The ECB wants to cut interest rates further. The Governing Council firmly believes that even lower interest rates will ultimately lead to higher inflation or at least higher inflation expectations. However, negative interest rates entail some economic costs. Excess liquidity in the euro zone banking system currently stands at around 1,800 billion euros. This means that the banks are paying the ECB around 7 billion euros in interest per year. Banks are affected to very different degrees by the negative deposit rate, as excess liquidity is unevenly distributed in the euro zone. The majority (35%) of the money parked at the ECB comes from German banks. French institutions also account for a considerable share, just over 25%. In contrast, Italian (5%) or Spanish (4%) banks park only very little liquidity with the central bank.
If the deposit rate of minus 0.4% is further reduced, interest payments will continue to rise accordingly. Even the current interest payments have the effect of a special tax and are a burden for the banks that reduces both profitability and international competitiveness. This burden is likely to increase accordingly in the future.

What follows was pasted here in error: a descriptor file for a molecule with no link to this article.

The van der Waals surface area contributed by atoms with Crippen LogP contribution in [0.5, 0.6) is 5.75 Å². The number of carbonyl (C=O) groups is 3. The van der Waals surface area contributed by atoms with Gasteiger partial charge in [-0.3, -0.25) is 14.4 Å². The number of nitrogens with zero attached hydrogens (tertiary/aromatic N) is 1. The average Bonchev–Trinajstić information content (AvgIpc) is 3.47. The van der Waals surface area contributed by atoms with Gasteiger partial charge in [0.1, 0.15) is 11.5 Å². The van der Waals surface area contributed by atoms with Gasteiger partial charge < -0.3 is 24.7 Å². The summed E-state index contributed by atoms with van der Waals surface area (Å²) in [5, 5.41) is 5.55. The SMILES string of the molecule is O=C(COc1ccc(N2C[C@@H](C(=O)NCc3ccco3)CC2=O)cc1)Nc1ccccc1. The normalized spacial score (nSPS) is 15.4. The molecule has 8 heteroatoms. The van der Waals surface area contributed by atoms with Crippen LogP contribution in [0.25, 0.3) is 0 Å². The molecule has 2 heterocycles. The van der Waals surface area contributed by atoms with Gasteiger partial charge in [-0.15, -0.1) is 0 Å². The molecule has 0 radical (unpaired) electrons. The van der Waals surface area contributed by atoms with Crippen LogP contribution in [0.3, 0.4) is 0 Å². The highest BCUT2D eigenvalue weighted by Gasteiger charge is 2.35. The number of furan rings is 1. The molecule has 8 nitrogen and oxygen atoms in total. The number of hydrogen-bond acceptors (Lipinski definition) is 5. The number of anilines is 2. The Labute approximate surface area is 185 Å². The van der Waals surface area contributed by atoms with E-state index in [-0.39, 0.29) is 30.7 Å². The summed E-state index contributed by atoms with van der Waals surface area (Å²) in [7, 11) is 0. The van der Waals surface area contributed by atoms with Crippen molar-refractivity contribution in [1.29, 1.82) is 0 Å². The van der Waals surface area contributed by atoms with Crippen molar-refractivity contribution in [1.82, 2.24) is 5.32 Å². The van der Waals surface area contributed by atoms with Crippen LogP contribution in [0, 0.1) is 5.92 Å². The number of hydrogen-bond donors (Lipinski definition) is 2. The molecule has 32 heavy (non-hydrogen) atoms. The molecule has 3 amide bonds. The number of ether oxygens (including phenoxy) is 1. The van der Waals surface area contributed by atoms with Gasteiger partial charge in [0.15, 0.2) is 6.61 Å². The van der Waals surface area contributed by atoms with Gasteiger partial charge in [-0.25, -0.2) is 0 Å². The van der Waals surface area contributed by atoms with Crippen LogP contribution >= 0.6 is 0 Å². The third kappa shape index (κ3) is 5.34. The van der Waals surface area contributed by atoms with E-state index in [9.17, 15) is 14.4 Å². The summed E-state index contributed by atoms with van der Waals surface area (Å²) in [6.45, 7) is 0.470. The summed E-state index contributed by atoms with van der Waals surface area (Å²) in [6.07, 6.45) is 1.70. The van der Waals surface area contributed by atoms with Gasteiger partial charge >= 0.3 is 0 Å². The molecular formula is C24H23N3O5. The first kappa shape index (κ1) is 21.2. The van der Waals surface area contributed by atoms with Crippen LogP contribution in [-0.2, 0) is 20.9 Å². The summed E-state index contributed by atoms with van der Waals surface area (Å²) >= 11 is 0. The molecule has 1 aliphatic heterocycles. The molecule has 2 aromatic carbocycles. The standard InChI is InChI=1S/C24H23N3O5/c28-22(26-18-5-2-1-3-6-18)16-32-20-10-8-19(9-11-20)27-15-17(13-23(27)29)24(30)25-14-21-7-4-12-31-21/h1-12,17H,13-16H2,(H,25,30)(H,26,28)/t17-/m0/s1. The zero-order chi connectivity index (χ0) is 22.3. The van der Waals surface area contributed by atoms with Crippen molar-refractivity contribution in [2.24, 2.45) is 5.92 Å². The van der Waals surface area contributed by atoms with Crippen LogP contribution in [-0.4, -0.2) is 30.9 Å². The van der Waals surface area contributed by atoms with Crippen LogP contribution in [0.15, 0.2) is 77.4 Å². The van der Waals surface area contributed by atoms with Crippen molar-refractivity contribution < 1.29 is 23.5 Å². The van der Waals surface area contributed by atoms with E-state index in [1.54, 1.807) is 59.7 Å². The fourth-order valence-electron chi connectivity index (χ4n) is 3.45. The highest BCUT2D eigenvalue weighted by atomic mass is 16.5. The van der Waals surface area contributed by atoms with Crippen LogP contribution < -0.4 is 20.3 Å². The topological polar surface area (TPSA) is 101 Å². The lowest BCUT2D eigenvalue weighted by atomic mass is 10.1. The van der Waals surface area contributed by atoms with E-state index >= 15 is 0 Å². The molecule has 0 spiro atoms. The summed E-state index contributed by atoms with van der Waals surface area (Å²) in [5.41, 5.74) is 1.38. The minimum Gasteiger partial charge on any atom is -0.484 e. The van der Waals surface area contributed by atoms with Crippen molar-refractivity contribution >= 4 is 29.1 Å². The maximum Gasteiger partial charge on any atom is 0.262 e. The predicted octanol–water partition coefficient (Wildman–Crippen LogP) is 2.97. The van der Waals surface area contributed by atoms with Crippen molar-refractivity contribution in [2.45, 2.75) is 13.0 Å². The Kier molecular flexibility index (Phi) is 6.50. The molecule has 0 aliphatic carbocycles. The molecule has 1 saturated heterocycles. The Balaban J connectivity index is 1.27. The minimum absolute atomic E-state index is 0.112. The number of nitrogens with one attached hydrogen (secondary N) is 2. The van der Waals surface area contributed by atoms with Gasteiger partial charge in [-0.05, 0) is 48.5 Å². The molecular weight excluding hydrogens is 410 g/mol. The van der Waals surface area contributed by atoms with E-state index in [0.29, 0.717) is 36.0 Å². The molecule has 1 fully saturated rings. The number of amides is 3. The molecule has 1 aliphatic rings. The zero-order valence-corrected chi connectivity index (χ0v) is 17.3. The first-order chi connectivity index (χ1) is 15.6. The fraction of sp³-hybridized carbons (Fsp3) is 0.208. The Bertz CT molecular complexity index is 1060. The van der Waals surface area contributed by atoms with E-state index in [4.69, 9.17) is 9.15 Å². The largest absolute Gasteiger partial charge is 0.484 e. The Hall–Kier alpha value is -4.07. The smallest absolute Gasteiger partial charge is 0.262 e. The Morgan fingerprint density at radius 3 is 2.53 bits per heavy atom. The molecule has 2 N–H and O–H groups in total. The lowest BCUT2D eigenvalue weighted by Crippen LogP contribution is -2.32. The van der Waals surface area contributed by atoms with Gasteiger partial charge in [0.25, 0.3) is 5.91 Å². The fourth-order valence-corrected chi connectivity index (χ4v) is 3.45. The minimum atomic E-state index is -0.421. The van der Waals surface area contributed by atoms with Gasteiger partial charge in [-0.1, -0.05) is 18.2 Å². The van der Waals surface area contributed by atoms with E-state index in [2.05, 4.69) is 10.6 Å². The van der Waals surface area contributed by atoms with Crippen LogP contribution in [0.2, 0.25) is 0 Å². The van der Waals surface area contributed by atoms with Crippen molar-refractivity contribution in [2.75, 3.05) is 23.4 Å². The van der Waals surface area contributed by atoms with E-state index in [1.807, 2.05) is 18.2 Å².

There are some models to mitigate the negative consequences of such monetary policy measures. One could follow the Danish model and leave the interest rate for liquidity on current accounts at zero. However, in order to prevent banks from transferring all their funds to current accounts in order to avoid the penalty interest rate, an upper limit has been introduced here, which is regularly reviewed. Alternatively, one could also follow the Swiss model and introduce allowances based on minimum reserves and cash holdings.
The ECB appears to be convinced that a further reduction in central bank interest rates is necessary. However, it is now also time to consider the economic costs of monetary policy measures.